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BMC Complementary and Alternative Medicine

, 14:388

Patterns of use, knowledge and attitudes

Abstract

BackgroundLittle is known about the use of complementary and alternative medicine CAM for colorectal cancer, despite the high incidence of colorectal cancer and the frequency of CAM use for cancer-related symptoms. This is the first Danish study to examine the use of CAM by individuals who completed hospital treatment for colorectal cancer.

MethodsIn 2011–12, a pragmatic trial on energy healing as rehabilitation after colorectal cancer was conducted in Denmark with participants who had completed cancer-related hospital treatment within the past 18 months prior to study inclusion. As part of the trial, participants n = 247 completed a questionnaire on the use, motivations, pathways and perceived benefits of CAM. Socio-demographic information was obtained via the Danish National Patient Registry and self-report. Descriptive statistics were generated, using SPSS, version 18, and logistic regression analysis was carried out.

ResultsOf 247 individuals, 49.4% used some form of CAM in the past month. Nearly half of the CAM users 49.2% used natural medicines and-or dietary supplements only; 32% consulted an alternative therapist; 18.9% used both. Those who consulted alternative therapists were most commonly women OR: 3.36; p = .002; CI: 1.54-7.33 with high educational levels OR: 2.77; p = 0.010; CI: 1.28-6.01; more women than men used natural medicines and-or dietary supplements OR: 1.83; p = .047; CI: 1.01-3.30 independent of educational levels. A majority commenced CAM on their own initiative; CAM was predominantly used to achieve better physical wellbeing. Beneficial effects were reported particularly in relation to physical health; few harmful effects were reported. Of those using CAM, 51.5% did not disclose its use to their physician; 8.5% of participants reported to have been asked by their physician about CAM use.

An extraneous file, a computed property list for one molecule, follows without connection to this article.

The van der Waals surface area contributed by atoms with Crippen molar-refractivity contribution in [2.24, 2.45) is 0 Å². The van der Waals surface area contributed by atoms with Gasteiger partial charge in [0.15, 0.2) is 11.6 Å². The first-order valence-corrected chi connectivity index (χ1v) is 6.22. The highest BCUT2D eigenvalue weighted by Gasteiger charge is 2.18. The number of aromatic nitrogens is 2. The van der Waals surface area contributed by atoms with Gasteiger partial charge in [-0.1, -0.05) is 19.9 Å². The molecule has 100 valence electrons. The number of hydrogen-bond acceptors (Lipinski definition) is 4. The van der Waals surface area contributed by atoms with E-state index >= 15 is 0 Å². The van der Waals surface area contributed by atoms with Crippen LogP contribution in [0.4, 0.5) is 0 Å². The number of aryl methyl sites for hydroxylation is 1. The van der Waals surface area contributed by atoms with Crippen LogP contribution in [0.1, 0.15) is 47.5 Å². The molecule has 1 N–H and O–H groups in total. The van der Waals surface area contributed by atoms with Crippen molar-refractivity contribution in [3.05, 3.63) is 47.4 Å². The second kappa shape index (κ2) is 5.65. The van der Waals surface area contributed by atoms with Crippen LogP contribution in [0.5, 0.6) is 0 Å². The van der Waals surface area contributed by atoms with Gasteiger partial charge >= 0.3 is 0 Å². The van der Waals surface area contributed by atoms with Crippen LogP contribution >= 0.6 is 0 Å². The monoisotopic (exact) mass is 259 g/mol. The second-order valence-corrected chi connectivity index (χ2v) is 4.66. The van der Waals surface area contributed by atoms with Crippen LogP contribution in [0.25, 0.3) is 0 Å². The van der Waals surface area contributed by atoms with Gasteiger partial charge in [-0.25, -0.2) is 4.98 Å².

ConclusionThe use of CAM following completion of hospital treatment for colorectal cancer seems widespread in Denmark. The identified extensive CAM use suggests a need for more reliable and diverse information about CAM for both patients and biomedical providers, and improved communication about its use in the clinical context.

Electronic supplementary materialThe online version of this article doi:10.1186-1472-6882-14-388 contains supplementary material, which is available to authorized users.

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Author: Nina Nissen - Anita Lunde - Christina Gundgaard Pedersen - Helle Johannessen

Source: https://link.springer.com/



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